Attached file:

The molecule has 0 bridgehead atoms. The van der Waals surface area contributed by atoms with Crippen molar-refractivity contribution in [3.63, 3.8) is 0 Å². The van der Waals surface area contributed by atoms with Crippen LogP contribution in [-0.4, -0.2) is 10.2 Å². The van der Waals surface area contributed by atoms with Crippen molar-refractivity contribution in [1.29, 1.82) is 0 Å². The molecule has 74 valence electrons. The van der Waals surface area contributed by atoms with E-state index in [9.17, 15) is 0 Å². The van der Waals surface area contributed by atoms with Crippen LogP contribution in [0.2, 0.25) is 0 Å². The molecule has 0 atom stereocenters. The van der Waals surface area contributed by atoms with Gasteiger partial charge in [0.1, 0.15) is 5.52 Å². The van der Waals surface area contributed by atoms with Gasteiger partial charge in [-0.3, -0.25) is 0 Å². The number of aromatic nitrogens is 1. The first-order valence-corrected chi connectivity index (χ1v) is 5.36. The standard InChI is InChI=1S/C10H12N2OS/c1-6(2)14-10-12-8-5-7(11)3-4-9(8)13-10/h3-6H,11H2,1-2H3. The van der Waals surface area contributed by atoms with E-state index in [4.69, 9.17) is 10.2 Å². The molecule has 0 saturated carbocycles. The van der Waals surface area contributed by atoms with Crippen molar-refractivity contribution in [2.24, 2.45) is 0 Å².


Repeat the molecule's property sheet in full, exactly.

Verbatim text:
The molecule has 0 bridgehead atoms. The van der Waals surface area contributed by atoms with Crippen molar-refractivity contribution in [3.63, 3.8) is 0 Å². The van der Waals surface area contributed by atoms with Crippen LogP contribution in [-0.4, -0.2) is 10.2 Å². The van der Waals surface area contributed by atoms with Crippen molar-refractivity contribution in [1.29, 1.82) is 0 Å². The molecule has 74 valence electrons. The van der Waals surface area contributed by atoms with E-state index in [9.17, 15) is 0 Å². The van der Waals surface area contributed by atoms with Crippen LogP contribution in [0.2, 0.25) is 0 Å². The molecule has 0 atom stereocenters. The van der Waals surface area contributed by atoms with Gasteiger partial charge in [0.1, 0.15) is 5.52 Å². The van der Waals surface area contributed by atoms with Gasteiger partial charge in [-0.3, -0.25) is 0 Å². The number of aromatic nitrogens is 1. The first-order valence-corrected chi connectivity index (χ1v) is 5.36. The standard InChI is InChI=1S/C10H12N2OS/c1-6(2)14-10-12-8-5-7(11)3-4-9(8)13-10/h3-6H,11H2,1-2H3. The van der Waals surface area contributed by atoms with E-state index in [4.69, 9.17) is 10.2 Å². The molecule has 0 saturated carbocycles. The van der Waals surface area contributed by atoms with Crippen molar-refractivity contribution in [2.24, 2.45) is 0 Å².